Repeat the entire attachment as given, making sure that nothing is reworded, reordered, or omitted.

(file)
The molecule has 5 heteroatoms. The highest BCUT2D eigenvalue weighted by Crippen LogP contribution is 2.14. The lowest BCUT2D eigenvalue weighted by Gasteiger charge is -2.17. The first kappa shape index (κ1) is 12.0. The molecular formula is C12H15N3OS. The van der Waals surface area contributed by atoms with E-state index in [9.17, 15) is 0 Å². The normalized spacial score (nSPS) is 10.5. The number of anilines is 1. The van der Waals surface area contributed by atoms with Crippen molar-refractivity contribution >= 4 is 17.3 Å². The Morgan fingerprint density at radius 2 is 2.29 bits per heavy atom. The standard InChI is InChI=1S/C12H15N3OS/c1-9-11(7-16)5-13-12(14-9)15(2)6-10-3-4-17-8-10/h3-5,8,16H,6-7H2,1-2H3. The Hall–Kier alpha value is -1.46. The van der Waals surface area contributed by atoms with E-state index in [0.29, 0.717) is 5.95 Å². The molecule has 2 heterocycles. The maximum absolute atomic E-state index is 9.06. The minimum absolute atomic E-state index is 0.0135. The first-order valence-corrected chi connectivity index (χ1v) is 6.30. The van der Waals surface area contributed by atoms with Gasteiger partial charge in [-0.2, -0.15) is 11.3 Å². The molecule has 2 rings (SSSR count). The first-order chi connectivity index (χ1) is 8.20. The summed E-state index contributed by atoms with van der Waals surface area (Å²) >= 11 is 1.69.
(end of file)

The molecule has 5 heteroatoms. The highest BCUT2D eigenvalue weighted by Crippen LogP contribution is 2.14. The lowest BCUT2D eigenvalue weighted by Gasteiger charge is -2.17. The first kappa shape index (κ1) is 12.0. The molecular formula is C12H15N3OS. The van der Waals surface area contributed by atoms with E-state index in [9.17, 15) is 0 Å². The normalized spacial score (nSPS) is 10.5. The number of anilines is 1. The van der Waals surface area contributed by atoms with Crippen molar-refractivity contribution >= 4 is 17.3 Å². The Morgan fingerprint density at radius 2 is 2.29 bits per heavy atom. The standard InChI is InChI=1S/C12H15N3OS/c1-9-11(7-16)5-13-12(14-9)15(2)6-10-3-4-17-8-10/h3-5,8,16H,6-7H2,1-2H3. The Hall–Kier alpha value is -1.46. The van der Waals surface area contributed by atoms with E-state index in [0.29, 0.717) is 5.95 Å². The molecule has 2 heterocycles. The maximum absolute atomic E-state index is 9.06. The minimum absolute atomic E-state index is 0.0135. The first-order valence-corrected chi connectivity index (χ1v) is 6.30. The van der Waals surface area contributed by atoms with Gasteiger partial charge in [-0.2, -0.15) is 11.3 Å². The molecule has 2 rings (SSSR count). The first-order chi connectivity index (χ1) is 8.20. The summed E-state index contributed by atoms with van der Waals surface area (Å²) >= 11 is 1.69.